Statistical Profiles of the Hispanic and Foreign-Born Populations in the U.S.
The Pew Hispanic Center recently updated its statistical profiles of Hispanics and foreign-born people in the U.S. The profiles are derived from the Census Bureau’s 2008 American Community Survey (ACS), the most recent available.
The updated profiles feature two new topics: racial self-identification and health insurance coverage. Racial identity questions in census forms have varied over the years and that has had an impact on results. The race and ethnicity questions in the 2008 ACS reflect the wording being used in the 2010 census. Thus, the 2008 data predict how the results may appear in the 2010 census as well as how those results may differ from the 2000 census. Questions on health insurance coverage were included in the ACS for the first time in 2008. The large sample size of the ACS permits more detailed analysis of that issue at the state level and by detailed demographics.
Two profiles—Hispanics in the United States, 2008 and Foreign-Born Population in the United States, 2008—are national in scope. These profiles focus on the demographic and economic characteristics of Hispanics and the foreign born in the U.S. Topics covered include racial self-identification, age, geographic dispersion, nativity, citizenship, origin, language proficiency, living arrangements, marital status, fertility, schooling, health insurance coverage, earnings, poverty and other labor market outcomes.
A second set of profiles focuses on the demographic and economic characteristics of Hispanics in each of the 50 U.S. states and the District of Columbia. The range of topics covered in the State Demographic Profiles is similar to those included in the national portraits of Hispanics and the foreign born. Comparisons with the white, black and total populations are also available in the statistical portraits.
When asked to identify their race, most Hispanics—62.5% in 2008—say they are white only. A small share—just 1.9%—self-identify as black only, and a sizeable minority—30.4%—self identifies with “some other race.” Among non-Hispanics, by contrast, just 0.3% identify with “some other race.”
Even though nearly one-third of Hispanics identified with “some other race” in 2008 that share is significantly less than in preceding years. Historically, about four-in-ten Hispanics have reported as being of some other race—37.7% in the 1980 census;1 43.2% in the 1990 census; 42.6% in the 2000 census and 39.7% in the 2007 ACS. The share persisted in that range despite several revisions in the race and Hispanic origin questions from census to census.
Why did the share of Hispanics identifying with some other race drop by nine percentage points from 2007 to 2008? The answer is not known definitively but a revision in the instructions may have contributed to that drop. The new instruction (in bold) in the 2008 ACS appears before the Hispanic-origin and race questions and is as follows: “NOTE: Please answer BOTH Question 5 about Hispanic origin and Question 6 about race. For this survey, Hispanic origins are not races.” The same instruction appears in the 2010 census.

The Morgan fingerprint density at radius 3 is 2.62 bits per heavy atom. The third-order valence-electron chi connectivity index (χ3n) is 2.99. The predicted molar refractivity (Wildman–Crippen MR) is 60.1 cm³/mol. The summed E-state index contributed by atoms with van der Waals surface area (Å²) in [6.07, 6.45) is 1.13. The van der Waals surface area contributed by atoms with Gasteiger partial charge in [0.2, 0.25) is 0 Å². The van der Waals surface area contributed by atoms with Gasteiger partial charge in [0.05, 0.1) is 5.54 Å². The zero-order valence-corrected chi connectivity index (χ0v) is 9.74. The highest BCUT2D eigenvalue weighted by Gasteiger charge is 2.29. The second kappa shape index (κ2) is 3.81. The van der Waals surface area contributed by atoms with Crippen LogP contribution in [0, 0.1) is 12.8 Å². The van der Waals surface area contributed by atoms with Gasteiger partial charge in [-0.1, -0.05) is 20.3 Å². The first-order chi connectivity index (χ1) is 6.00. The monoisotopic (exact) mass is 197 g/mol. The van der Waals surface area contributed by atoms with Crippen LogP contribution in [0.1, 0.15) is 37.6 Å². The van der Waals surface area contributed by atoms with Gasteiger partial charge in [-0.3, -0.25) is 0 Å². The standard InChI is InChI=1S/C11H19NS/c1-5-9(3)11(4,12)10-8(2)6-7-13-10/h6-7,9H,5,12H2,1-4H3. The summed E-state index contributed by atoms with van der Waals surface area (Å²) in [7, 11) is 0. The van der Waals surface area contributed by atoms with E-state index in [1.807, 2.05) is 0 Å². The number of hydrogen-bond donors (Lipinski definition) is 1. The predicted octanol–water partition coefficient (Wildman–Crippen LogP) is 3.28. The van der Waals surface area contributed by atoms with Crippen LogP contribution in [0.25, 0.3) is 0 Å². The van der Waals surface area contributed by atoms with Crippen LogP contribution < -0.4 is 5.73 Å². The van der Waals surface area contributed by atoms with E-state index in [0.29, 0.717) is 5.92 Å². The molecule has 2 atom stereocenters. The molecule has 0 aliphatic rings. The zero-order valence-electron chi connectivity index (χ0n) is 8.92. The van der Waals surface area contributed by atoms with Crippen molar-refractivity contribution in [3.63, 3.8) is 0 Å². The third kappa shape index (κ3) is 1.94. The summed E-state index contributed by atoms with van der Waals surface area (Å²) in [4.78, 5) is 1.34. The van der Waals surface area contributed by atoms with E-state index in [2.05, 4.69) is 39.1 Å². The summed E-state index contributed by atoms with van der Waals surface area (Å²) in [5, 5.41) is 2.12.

The Census Bureau instruction “Hispanic origins are not races” is noteworthy from another perspective. Surveys of Latinos conducted by the Pew Hispanic Center generally find that a plurality volunteers Hispanic/Latino when asked the following: “What race do you consider yourself to be: white, black or African-American, Asian, or some other race?” In the 2009 National Survey of Latinos the response to this question was as follows: 26% white, 8% black or other, 28% some other race, and 37% Hispanic/Latino (volunteered).
Health Insurance Coverage
A question on health insurance coverage was asked in the ACS for the first time in 2008. The uninsured rate estimated from the ACS reflects the share of the population that lacked public or private health insurance coverage at the time of the survey. The ACS is conducted each month of the year and the resulting estimate is an annual average for 2008.
Among racial and ethnic groups, Hispanics are the least likely to have health insurance. Nationally, the uninsured rate among Hispanics was 31.7% in 2008. The rate among whites—10.7%—is the lowest of any group and the rate for blacks—19.0%—lies in between. Nativity also matters—12.9% of all native born are uninsured but the rate climbs to 32.9% for the foreign born. The uninsured rate for non-citizens was 46.4% in 2008.
The state demographic profiles also present data on health insurance coverage by race, ethnicity and nativity.
- Gibson, Campbell and Kay Jung. “Historical Census Statistics on Population Totals By Race, 1790 to 1990, and By Hispanic Origin, 1970 to 1990, For The United States, Regions, Divisions, and States,” Population Division, U.S. Census Bureau, Washington, D.C., September 2002, Working Paper Series No. 56. ↩